A woman who died following an overdose made two calls to crisis helplines that went unanswered on the morning of her death.
Tracey Ridley, 30, died at her home in Hastings in December 2012, hours after she fled a family party following an argument with her partner.
She was found to have fatal doses of a painkiller and alcohol in her system.
In a report released today, coroner Garry Evans ruled that it was not clear whether her death was intentional or accidental, describing her actions as "a cry for help".
Ms Ridley had called her partner Nicola Cotter and her brother Grant Ridley, as well as the Alcohol Drug Helpline and the Depression Helpline. The two calls to the helplines -- made at 2.05am and 2.08am -- went unanswered as they were out-of-hours.
Ms Ridley also spoke to Ms Cotter's sister Tracey-Lee, and followed her advice to induce vomiting.
However, by the time Mr Ridley arrived at her house with police, his sister was unresponsive on the bathroom floor. Ambulance staff were unable to resuscitate her.
None of Ms Ridley's family believed the overdose was deliberate, saying she had acted on her emotions following too much alcohol at the party.
Ms Ridley had a history of alcohol abuse, but had been addressing that in the two years prior to her death.
In his ruling, Mr Evans said there was not enough evidence before him to provide a clear view of her state of mind.
"The telephone calls made by her for help in the early hours of December 28, which went unanswered, underline the essential ambiguity of the evidence as to the knowledge, understanding and intention on her part in taking [the painkiller] and point towards a 'cry for help'," he said.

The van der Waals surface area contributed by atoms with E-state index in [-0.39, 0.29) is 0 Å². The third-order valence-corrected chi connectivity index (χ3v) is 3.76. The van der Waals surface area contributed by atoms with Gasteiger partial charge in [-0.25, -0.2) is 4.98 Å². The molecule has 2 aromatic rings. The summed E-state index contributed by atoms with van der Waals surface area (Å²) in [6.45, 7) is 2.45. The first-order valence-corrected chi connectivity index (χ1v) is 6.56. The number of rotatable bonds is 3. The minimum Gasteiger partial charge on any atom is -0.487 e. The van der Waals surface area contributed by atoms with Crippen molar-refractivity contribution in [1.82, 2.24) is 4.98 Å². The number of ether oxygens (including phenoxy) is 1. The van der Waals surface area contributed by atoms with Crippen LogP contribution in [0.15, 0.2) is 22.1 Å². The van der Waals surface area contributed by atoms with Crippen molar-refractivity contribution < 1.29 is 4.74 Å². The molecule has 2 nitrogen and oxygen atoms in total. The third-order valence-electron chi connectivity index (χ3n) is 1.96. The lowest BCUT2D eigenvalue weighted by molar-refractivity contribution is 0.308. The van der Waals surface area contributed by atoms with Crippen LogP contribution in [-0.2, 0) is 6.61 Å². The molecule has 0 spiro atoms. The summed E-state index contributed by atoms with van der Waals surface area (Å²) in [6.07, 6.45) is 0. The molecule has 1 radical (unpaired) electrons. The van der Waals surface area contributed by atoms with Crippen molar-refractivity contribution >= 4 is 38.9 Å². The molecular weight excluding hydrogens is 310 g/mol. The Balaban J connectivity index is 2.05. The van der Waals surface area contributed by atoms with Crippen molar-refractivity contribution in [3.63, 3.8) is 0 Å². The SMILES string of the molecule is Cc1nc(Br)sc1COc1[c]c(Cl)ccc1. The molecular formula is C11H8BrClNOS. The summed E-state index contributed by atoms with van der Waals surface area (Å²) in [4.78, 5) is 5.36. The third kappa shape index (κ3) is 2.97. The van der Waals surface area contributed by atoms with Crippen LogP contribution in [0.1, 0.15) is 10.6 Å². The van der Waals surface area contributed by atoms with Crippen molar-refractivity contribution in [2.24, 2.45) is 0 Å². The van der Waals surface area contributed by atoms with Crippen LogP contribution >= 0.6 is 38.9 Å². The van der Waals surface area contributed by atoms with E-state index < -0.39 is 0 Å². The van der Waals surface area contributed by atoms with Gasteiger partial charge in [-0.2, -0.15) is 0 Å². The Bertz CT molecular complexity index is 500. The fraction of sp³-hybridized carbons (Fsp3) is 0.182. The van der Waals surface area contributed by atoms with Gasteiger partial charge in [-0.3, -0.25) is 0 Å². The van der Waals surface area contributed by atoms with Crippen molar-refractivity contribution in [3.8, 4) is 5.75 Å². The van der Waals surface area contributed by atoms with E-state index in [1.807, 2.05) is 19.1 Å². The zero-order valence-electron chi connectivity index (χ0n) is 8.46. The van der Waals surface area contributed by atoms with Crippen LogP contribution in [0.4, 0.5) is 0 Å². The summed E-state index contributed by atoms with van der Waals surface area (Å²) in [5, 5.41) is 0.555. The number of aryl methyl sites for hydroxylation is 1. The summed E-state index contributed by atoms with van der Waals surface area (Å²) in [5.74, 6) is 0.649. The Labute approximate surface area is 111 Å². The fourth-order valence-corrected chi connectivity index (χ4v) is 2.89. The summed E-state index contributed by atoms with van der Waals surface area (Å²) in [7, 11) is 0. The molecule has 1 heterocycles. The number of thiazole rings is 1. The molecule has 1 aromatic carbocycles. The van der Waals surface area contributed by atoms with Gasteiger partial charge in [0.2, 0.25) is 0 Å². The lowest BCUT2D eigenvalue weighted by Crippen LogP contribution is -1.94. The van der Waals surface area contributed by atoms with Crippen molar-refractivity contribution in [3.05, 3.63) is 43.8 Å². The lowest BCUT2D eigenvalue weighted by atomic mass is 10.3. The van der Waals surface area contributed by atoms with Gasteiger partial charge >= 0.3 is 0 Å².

There was not enough evidence to give a firm ruling on her death, he said, giving an open verdict.
However, he called for a review of the telephone helpline services in New Zealand, recommending the establishment of a 24/7 helpline.
The inquest heard evidence of the 108 different helplines offered across the country.
Murray Edridge, deputy chief executive of the Ministry of Social Development, today said a review of the multiple helpline services was planned for this year "so they continue to provide the right level of help and support for people in need".
"The terms of reference for the review are still being finalised."
The Ministry of Health said a national helpline service, Telehealth, is due to start operating from July 1, 2015.
It would "improve public access to a range of unplanned care, advisory, counselling and referral services through a multi-channel approach including telephone triage and telephone advice, text, email, phone applications, social media and web-based services", the Ministry said.
"The National Telehealth Service will be available 24 hours per day, seven days per week by telephone, text messaging or through on-line tools."
It did not respond to questions about whether Ms Ridley's case had been a factor in the development of a single national helpline.